Eileen Moyer (PhD, University of Amsterdam, 2003) is an associate professor at the University of Amsterdam, specializing in urban and medical anthropology. She began her academic career as a literature major, with a secret fantasy to write fiction, and sees well-crafted ethnography as the next best thing. Her research, which has taken place mainly in eastern and southern Africa, has focused on the entwinement of globalization, health, and urban popular culture, with a special interest in the emergence of cosmopolitan socialities related to HIV. In 2015, she was awarded a prestigious European Research Council consolidator grant to research the relationship between global health gender equality initiatives and transformations in urban African masculinities over the last quarter century.
Vinh-Kim Nguyen is a practicing physician and anthropologist who travels too much and does too many things, but is at heart committed to the clinic as a key site of theoretical praxis, and ethnography as a mode of engaging with the world. Trying to pull together work that has involved him in the Ebola response, the hope of eliminating HIV transmission using new biomedical approaches, and work in an emergency room in one of Paris’s poorest migrant communities, Vinh-Kim is currently thinking through how disease elimination strategies mobilize new regimes of anticipation, confront existing paradigms of communicability, and reveal how marginalized populations acquire value as epidemiological buffers. He is grateful for the support of a European Research Council consolidator grant, the EU’s Horizon 2020 funding scheme, the French national medical research agency Inserm, and the Royal Netherlands Embassy in Accra.
In her role as managing editor, Erin Martineau combines her love for words, anthropology, and systems. After receiving her PhD in anthropology in 2006 from CUNY's Graduate Center, she led a university-wide writing program for faculty and doctoral students. In 2012, she founded 'Another Pair of Eyes', her editing business, and she now splits her time between editing for academics around the globe and growing a large permaculture garden in western Massachusetts.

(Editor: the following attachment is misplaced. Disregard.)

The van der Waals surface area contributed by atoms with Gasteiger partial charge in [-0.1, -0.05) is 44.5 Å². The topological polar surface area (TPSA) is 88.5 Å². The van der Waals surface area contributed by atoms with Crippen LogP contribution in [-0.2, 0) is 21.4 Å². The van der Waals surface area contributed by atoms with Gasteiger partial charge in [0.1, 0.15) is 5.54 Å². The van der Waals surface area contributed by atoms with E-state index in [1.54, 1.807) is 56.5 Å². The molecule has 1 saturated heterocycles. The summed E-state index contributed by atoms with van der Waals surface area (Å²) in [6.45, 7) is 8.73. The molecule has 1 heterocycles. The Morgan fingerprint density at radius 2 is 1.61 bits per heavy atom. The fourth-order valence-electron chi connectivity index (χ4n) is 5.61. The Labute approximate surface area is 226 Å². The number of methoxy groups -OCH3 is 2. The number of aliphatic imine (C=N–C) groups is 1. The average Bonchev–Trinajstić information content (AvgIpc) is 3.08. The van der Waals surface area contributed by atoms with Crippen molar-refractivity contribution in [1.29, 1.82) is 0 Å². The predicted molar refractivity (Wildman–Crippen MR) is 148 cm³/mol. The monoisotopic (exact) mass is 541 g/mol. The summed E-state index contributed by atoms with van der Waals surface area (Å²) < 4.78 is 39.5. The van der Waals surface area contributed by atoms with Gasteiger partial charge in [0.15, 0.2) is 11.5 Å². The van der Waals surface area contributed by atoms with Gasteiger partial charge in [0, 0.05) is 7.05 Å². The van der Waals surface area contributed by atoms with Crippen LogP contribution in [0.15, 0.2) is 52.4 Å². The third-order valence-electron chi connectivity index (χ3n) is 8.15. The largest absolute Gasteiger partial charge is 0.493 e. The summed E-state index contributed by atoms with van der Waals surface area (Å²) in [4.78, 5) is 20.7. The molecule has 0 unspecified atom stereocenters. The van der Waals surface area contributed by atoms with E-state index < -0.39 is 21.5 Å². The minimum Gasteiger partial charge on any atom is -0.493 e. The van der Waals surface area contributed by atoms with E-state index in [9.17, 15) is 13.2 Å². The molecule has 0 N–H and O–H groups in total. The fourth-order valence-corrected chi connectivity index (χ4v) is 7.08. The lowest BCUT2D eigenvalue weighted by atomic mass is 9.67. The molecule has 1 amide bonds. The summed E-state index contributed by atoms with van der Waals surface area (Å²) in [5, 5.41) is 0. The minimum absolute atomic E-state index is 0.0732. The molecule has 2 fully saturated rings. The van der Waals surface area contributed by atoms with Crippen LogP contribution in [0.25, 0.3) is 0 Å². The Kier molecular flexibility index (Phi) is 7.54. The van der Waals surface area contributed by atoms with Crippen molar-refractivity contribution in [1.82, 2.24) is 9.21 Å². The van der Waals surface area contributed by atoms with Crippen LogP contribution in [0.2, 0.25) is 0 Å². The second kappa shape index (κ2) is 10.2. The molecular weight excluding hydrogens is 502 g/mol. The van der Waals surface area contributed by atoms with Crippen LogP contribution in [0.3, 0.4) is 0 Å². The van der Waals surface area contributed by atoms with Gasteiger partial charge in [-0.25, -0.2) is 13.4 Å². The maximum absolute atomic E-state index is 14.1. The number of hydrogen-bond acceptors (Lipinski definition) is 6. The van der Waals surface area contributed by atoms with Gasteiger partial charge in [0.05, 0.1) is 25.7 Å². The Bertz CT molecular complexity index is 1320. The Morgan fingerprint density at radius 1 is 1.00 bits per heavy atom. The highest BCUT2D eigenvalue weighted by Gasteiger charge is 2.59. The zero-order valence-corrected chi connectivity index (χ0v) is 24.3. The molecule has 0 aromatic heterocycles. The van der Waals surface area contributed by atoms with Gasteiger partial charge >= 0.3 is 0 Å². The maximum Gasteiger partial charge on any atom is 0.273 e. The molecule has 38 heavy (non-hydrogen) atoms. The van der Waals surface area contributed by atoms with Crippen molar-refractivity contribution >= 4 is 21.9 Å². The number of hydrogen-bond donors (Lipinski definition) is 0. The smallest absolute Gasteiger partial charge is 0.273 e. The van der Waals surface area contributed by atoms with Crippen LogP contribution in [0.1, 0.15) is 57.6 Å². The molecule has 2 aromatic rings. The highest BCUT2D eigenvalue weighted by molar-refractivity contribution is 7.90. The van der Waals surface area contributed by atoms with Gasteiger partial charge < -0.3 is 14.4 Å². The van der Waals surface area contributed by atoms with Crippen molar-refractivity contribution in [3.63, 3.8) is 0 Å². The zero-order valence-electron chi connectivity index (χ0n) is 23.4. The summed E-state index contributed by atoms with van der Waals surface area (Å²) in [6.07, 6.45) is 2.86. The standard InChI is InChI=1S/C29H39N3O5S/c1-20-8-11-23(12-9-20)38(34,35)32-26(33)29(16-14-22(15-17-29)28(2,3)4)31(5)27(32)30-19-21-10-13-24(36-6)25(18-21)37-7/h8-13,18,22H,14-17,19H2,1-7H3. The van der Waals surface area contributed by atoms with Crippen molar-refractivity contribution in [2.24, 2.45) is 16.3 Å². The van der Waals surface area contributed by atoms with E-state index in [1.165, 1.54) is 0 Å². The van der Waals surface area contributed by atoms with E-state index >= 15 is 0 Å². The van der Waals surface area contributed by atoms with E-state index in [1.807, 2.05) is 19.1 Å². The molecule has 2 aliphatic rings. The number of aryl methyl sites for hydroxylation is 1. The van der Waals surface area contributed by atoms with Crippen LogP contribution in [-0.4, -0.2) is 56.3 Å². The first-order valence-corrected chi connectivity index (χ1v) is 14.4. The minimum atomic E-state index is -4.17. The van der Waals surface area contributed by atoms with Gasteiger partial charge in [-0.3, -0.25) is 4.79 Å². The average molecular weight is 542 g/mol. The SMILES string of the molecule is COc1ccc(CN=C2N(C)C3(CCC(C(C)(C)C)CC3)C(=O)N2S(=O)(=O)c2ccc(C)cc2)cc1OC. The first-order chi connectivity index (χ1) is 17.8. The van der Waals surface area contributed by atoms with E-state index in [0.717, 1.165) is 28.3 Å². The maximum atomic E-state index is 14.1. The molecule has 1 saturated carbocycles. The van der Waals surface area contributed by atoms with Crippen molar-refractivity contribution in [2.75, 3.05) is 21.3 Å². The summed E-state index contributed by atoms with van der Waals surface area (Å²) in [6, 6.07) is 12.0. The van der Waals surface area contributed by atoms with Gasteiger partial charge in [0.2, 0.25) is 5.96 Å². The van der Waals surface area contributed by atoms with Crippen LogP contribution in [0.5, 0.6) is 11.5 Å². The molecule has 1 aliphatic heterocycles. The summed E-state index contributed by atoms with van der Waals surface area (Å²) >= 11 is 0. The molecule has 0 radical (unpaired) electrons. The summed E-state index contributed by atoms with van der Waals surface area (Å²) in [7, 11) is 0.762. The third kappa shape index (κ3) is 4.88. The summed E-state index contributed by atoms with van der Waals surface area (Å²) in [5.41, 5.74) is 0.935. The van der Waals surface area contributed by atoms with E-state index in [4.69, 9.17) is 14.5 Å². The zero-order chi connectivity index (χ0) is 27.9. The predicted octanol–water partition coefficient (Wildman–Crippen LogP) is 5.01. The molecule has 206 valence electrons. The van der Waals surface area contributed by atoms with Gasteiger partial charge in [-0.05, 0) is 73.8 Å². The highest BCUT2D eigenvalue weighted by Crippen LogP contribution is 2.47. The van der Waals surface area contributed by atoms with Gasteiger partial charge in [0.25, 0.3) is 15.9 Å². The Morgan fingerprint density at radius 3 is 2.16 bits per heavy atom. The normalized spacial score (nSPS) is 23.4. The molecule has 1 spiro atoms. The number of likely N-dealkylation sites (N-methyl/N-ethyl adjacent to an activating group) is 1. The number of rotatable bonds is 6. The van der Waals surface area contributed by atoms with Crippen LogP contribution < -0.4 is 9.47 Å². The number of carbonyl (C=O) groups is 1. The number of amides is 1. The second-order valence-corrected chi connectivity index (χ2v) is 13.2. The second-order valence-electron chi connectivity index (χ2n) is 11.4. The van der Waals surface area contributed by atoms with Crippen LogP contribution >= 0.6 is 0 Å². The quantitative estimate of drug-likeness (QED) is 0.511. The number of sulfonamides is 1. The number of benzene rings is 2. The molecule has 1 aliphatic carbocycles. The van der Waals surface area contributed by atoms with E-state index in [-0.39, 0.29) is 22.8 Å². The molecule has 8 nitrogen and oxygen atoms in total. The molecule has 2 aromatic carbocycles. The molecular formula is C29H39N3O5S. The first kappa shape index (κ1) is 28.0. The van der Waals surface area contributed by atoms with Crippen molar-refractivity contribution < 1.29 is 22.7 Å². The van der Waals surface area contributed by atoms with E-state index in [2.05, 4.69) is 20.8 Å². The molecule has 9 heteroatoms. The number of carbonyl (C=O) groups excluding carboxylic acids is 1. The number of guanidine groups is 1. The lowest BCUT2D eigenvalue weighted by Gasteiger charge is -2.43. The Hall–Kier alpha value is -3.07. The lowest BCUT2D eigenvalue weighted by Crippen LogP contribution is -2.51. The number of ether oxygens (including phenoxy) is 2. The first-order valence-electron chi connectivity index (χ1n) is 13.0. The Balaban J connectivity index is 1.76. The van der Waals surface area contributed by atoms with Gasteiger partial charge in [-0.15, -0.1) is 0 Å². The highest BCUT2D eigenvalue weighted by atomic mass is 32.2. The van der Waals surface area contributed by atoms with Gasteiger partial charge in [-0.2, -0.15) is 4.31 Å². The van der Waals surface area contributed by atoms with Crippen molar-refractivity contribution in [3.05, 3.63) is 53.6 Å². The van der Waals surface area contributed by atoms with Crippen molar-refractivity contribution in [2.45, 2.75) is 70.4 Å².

Sarita Fae Jarmack
Sarita Fae Jarmack is a doctoral candidate in anthropology at the University of Amsterdam. Her research focuses on geographies of privilege within the South African art world. In 2015, she was hired as the editorial assistant for MAT, charged with managing the review process, executing the production of issues, and improving the overall workflow of the journal. She also trains MAT's editorial staff on the various software and work processes in use, doing all things to support the team. As an advocate of inclusion with a background in special education, her work at MAT enables her to help make texts available not just to other scholars but to all learners through the processes of open-access.
Elizabeth Cartwright is a medical and visual anthropologist who works in Latin America – mostly. Her work is focused on environmental health, social justice, and applied anthropology. She is a professor at Idaho State University in the lovely Rocky Mountains. Her visual interests span studying photography, attending the Maine Media Workshops' film school, doing black-and-white photo printing, as well as teaching ethnographic filmmaking and multimodal visual research methods. She taught ‘Systematic Analysis of Videotaped Data’ at the NSF-sponsored Short Course on Research Methods under the direction of Russ Bernard for many wonderful summers. She is always on the look-out for ways to communicate all things anthropological through telling images and short texts. In her spare time, she plays her cello in the symphony and other small groups that will have her.
Rita Isabel Henderson
Book and Film Reviews